[StBernard] Lying Bastards at State Farm

Westley Annis westley at da-parish.com
Thu Nov 16 20:59:08 EST 2006

As instructed, State Farm catastrophe manager Alexis "Lecky" King refused to
answer questions an Oklahoma attorney fired at her for one hour and 10

Instead, she repeated the same phrase 87 times: "Because of the ongoing
state and federal investigation, on advice of counsel, at this time, I must
invoke my constitutional right to remain silent."

She would not tell the attorney why State Farm ordered a second damage
report on property when the first showed a policyholder's losses were
covered. Nor was she willing to discuss why State Farm went with that second
report, finding little or no covered damage.
It happened after an Oklahoma tornado and, records show, on the Mississippi
Coast after Hurricane Katrina.

"Do you believe as a team manager - catastrophe team manager - that you owe
any of either the policyholders in Oklahoma who endured their catastrophe of
May 1999 or the policyholders who suffered losses in Katrina any type of
apology?" asked the Oklahoma policyholders' attorney, Jeff D. Marr.

Same answer.

"Can you tell myself and this jury what it will take, what the next jury in
January, or any juries down in the Gulf Coast states need to do in order to
ensure that State Farm stops this kind of behavior?" Marr asked.

State Farm's attorney objected to the question.

It didn't matter. King feared answers might incriminate her because she is
the target of a state grand jury investigation in Mississippi regarding the
insurance industry's claims practices after Katrina. She was even unwilling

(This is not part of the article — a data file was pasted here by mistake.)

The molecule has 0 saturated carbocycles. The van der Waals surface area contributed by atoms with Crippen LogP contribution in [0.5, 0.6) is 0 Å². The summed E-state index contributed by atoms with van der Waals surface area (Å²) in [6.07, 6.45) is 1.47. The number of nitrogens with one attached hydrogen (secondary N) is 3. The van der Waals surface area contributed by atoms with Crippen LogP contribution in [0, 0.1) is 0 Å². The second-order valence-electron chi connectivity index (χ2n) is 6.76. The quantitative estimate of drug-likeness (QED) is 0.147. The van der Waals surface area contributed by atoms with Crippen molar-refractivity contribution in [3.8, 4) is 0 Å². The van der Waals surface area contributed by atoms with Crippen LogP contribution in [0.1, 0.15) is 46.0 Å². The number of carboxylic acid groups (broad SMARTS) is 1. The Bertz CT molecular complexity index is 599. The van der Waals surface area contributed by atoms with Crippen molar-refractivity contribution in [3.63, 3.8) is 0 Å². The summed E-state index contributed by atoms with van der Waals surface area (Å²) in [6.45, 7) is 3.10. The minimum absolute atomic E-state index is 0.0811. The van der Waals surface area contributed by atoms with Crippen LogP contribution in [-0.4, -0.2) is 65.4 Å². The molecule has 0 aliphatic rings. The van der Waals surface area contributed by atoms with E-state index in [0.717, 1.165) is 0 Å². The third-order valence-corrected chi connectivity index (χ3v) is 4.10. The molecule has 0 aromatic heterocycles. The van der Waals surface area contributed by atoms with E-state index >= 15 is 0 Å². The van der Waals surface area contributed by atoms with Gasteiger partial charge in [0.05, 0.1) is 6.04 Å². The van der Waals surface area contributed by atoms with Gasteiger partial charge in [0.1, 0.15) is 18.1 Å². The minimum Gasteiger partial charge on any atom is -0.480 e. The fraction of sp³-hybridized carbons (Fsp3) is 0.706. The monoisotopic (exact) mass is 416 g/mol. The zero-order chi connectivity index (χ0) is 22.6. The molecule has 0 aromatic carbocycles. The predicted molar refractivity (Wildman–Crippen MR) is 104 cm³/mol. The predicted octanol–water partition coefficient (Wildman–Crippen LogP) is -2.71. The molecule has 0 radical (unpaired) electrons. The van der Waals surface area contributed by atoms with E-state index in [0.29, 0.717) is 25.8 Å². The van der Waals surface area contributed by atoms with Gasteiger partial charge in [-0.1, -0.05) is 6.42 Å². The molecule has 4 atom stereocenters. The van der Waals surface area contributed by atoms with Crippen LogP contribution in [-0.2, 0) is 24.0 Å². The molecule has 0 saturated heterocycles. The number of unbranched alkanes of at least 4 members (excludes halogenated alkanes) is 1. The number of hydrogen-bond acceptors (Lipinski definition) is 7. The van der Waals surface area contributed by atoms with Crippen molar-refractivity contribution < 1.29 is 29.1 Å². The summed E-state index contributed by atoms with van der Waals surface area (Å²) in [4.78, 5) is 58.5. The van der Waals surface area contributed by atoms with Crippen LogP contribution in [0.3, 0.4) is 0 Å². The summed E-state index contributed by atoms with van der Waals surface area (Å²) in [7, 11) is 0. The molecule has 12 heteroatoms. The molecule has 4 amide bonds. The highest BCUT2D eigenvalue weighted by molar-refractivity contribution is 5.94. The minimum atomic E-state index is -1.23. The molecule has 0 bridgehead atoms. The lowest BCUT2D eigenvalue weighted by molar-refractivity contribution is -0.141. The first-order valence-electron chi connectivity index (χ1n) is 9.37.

to say what route she took to reach the Nov. 3 meeting in Pensacola, Fla.,
where she lives.

The Oklahoma Supreme Court compelled King, along with State Farm executives
from Bloomington, Ill., headquarters, to submit under oath to Marr's

An Oklahoma jury in May found that State Farm "recklessly disregarded" its
duty to deal fairly with policyholders, doing so "intentionally and with
malice" through the use of biased expert opinions after the 1999 tornado.
The tornado, one of many to strike May 3, 1999, reached a strength of F5,
the most catastrophic on the Fujita scale.

As a result, the first of Marr's tornado clients collected $13 million in
damages. Marr hopes to show State Farm's behavior continued in Mississippi.
By doing so, he could secure higher damages for 70 more members of his
class-action lawsuit in Oklahoma.

State Farm issued a statement Friday in response to Sun Herald questions
about the legal activity: "The tornado that struck Oklahoma City in 1999 and
Hurricane Katrina are two separate events," the company said. "We handle
claims individually and pay what we owe based on the contract with the

Marr is sharing information with Mississippi attorneys representing hundreds
of State Farm policyholders whose homes Hurricane Katrina damaged or

He also is sharing information with the Mississippi attorney general, who
has convened the grand jury investigation, and with the U.S. Justice
Department, which has launched a probe of its own.